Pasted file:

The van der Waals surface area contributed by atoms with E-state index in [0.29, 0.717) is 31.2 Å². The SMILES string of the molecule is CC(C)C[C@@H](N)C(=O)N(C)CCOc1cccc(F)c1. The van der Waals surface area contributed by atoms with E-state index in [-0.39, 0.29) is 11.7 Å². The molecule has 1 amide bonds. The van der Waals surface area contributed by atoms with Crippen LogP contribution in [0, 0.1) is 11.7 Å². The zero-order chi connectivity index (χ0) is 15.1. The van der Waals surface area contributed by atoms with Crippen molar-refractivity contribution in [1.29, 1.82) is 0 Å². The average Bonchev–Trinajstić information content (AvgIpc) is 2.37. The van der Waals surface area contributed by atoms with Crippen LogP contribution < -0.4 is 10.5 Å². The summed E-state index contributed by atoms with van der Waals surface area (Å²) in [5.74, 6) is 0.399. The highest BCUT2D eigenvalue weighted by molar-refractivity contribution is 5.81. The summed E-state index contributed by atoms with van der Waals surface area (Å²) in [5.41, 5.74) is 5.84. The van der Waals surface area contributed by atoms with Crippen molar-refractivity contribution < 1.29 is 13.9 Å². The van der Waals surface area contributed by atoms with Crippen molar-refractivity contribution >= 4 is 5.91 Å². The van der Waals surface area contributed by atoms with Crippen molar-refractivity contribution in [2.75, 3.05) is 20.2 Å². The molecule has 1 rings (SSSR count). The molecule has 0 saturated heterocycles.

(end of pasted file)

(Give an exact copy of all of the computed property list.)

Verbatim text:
The van der Waals surface area contributed by atoms with E-state index in [0.29, 0.717) is 31.2 Å². The SMILES string of the molecule is CC(C)C[C@@H](N)C(=O)N(C)CCOc1cccc(F)c1. The van der Waals surface area contributed by atoms with E-state index in [-0.39, 0.29) is 11.7 Å². The molecule has 1 amide bonds. The van der Waals surface area contributed by atoms with Crippen LogP contribution in [0, 0.1) is 11.7 Å². The zero-order chi connectivity index (χ0) is 15.1. The van der Waals surface area contributed by atoms with Crippen molar-refractivity contribution in [1.29, 1.82) is 0 Å². The average Bonchev–Trinajstić information content (AvgIpc) is 2.37. The van der Waals surface area contributed by atoms with Crippen LogP contribution < -0.4 is 10.5 Å². The summed E-state index contributed by atoms with van der Waals surface area (Å²) in [5.74, 6) is 0.399. The highest BCUT2D eigenvalue weighted by molar-refractivity contribution is 5.81. The summed E-state index contributed by atoms with van der Waals surface area (Å²) in [5.41, 5.74) is 5.84. The van der Waals surface area contributed by atoms with Crippen molar-refractivity contribution < 1.29 is 13.9 Å². The van der Waals surface area contributed by atoms with Crippen molar-refractivity contribution >= 4 is 5.91 Å². The van der Waals surface area contributed by atoms with Crippen molar-refractivity contribution in [2.75, 3.05) is 20.2 Å². The molecule has 1 rings (SSSR count). The molecule has 0 saturated heterocycles.